Monday, December 14, 2009

Health Survey Results

This article reportedly came from Investor's Business Daily. It provides some very interesting statistics from a survey by the United Nations International Health Organization.

Percentage of men and women who survived a cancer five years after diagnosis:
U.S. 65%
England 46%
Canada 42%

Percentage of patients diagnosed with diabetes who received treatment within six months:
U.S. 93%
England 15%
Canada 43%

Percentage of seniors needing hip replacement who received it within six months:
U.S. 90%
England 15%
Canada 43%

Percentage referred to a medical specialist who see one within one month:
U.S. 77%
England 40%
Canada 43%

Number of MRI scanners (a prime diagnostic tool) per million people:
U.S. 71
England 14
Canada 18

Percentage of seniors (65+), with low income, who say they are in "excellent health":
U.S. 12%
England 2%
Canada 6%

I don't know about you, but I don't want "Universal Healthcare" comparable to England or Canada.

Moreover, it was Senate Democratic leader Harry Reid (NV) who said, "Elderly Americans must learn to accept the inconveniences of old age."

The "Open Primary" Debate Rages On

In June 2010, California will have a ballot measure for a Louisiana-style nonpartisan election system.[1] This is popularly called an "open primary," but its more accurate name is the "top two." Below is an excerpt from my latest exchange at Ballot Access News with Jim Riley of Texas, who considers the "top two" to be the greatest thing since sliced bread.

JIM: But instead of a first election to choose party nominees, [the first round of the "top two"] would be to choose the nominees of the voters.

STEVE: You have a strange definition for “nominees.” Suppose the parties decided to exercise their First Amendment right to nominate candidates in advance of the first round of the “top two,” and two of those party nominees were the top vote-getters in the first round. Would those two candidates then be considered to be twice-nominated?

The purpose of the first round of the “top two” is to winnow the field to two candidates. In their book Primary Elections, incidentally, Charles Merriam and Louise Overacker refer to the "top two" as a “double election.”

JIM: There should be no way to keep candidates from running for office [in the "top two" after they have lost a party's nomination].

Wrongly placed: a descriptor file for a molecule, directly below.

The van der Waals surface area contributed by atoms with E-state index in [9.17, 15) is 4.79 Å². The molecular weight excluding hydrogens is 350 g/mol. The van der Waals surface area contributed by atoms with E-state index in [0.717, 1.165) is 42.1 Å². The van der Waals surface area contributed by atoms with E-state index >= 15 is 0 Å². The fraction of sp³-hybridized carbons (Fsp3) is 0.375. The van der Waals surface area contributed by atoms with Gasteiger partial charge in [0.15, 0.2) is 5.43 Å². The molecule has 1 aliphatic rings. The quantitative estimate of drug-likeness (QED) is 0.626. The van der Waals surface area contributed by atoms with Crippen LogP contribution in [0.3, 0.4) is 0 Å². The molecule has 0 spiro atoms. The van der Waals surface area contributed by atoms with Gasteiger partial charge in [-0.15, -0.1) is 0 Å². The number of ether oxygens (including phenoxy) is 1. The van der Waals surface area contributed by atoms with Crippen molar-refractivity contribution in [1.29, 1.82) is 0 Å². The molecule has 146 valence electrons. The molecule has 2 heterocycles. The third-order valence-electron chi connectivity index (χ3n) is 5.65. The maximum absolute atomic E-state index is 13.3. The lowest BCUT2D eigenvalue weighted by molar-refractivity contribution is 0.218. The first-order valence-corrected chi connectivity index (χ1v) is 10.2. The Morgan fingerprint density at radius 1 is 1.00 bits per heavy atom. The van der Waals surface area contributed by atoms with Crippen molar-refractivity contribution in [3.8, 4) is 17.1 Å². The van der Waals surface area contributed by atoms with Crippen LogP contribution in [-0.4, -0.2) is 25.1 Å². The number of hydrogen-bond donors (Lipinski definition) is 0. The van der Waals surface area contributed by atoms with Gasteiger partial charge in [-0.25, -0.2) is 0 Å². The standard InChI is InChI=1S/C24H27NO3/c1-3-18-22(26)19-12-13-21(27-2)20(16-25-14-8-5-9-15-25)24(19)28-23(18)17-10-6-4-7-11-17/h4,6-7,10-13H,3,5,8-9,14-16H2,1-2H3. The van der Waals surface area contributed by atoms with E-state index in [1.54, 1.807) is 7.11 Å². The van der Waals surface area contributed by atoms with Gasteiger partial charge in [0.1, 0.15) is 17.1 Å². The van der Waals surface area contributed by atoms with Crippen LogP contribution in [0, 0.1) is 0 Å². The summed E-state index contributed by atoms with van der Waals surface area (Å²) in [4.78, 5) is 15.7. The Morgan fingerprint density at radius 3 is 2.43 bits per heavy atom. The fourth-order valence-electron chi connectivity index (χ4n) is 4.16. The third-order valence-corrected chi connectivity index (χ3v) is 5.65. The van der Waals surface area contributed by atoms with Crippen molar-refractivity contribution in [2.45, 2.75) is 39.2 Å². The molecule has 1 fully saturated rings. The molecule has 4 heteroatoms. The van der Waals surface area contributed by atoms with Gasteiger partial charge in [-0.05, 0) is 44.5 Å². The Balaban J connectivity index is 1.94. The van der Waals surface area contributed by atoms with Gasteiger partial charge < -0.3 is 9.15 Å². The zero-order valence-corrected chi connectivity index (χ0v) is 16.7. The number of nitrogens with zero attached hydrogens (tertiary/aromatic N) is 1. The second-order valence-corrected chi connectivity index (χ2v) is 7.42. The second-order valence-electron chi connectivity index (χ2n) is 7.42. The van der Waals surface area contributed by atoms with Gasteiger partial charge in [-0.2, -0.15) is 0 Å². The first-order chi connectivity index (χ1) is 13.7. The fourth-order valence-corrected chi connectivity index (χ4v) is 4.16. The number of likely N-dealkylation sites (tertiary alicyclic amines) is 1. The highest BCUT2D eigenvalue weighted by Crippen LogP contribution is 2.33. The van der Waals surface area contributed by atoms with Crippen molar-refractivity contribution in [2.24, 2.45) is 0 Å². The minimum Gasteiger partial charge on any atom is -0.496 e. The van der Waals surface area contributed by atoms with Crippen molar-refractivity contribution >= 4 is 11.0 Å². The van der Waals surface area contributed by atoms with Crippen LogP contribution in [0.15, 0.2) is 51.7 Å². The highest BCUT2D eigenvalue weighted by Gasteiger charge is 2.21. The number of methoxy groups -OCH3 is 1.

STEVE: Anyone who seeks a party’s nomination is indeed “running for office.” If you don’t believe it, ask Hillary Clinton or Mitt Romney.

JIM: There should be no assurance that a party... has a candidate in the general election.

STEVE: Well, let’s see now. In all 50 states, each qualified party has the power to have one presidential candidate in the general election.

In 49 states– all but Washington– each qualified party is authorized to have one candidate for the US Senate and each US House seat in the general election.

In 48 states– all but Washington and Louisiana– each qualified party is empowered to have one candidate for all or most state offices in the general election.

So if you’re going to reverse this trend, you’ve got one helluva job ahead of you.

JIM: There should be no assurance that there won’t be two candidates from the same party in the general election.

STEVE: Why not? Again, given the numbers I’ve cited above, you’ve got a lot of work ahead of you...

JIM: The national and California Republican parties supported different presidential candidates in 1912 [the national party backed William Howard Taft, while the California GOP backed the Progressive Party nominee, Theodore Roosevelt]...

STEVE: Yes, and a Democrat, Woodrow Wilson, won the 1912 presidential election, didn’t he? That’s what usually happens when a party is split in the general election– it loses [of course, it's possible for both runoff candidates in the "top two" to be from the same party, which disenfranchises the other parties' loyal voters].

I keep wondering, Jim, when you’re going to tell at least one member of the Texas legislature about the glories of your beloved “top two.” Don’t you think your fellow Texans have suffered under the yoke of party primaries long enough?


[1] All candidates, including independents, run in the same election. The top two vote-getters, regardless of party, move on to the runoff. Currently, only Louisiana and Washington state use this system to elect all of their state officials; Washington alone uses it to elect its congressional delegation.

Thursday, December 10, 2009

A New Plan for State and County Elections

Mississippi elects its state and county officials at the same time, and the next such elections will be in 2011. In a number of our counties, all or most of the candidates for county offices run in one party's primary. In Hinds County, for example, the county races are decided in the Democratic primary, so anyone who votes in the Republican primary misses out on voting for county officials. The reverse is true in neighboring Rankin County, where the county races are decided in the Republican primary, and anyone voting in the Democratic primary misses out on choosing county officials.

Tennessee does not have this problem, as it holds party primaries for county offices several months earlier. The county primaries are in May, while the state and congressional primaries occur in August. The Volunteer State, like Mississippi, does not register voters by party, and a voter may cast a ballot in one party's primary in May and the other party's primary in August (Tennessee, incidentally, does not have party runoff [or second] primaries).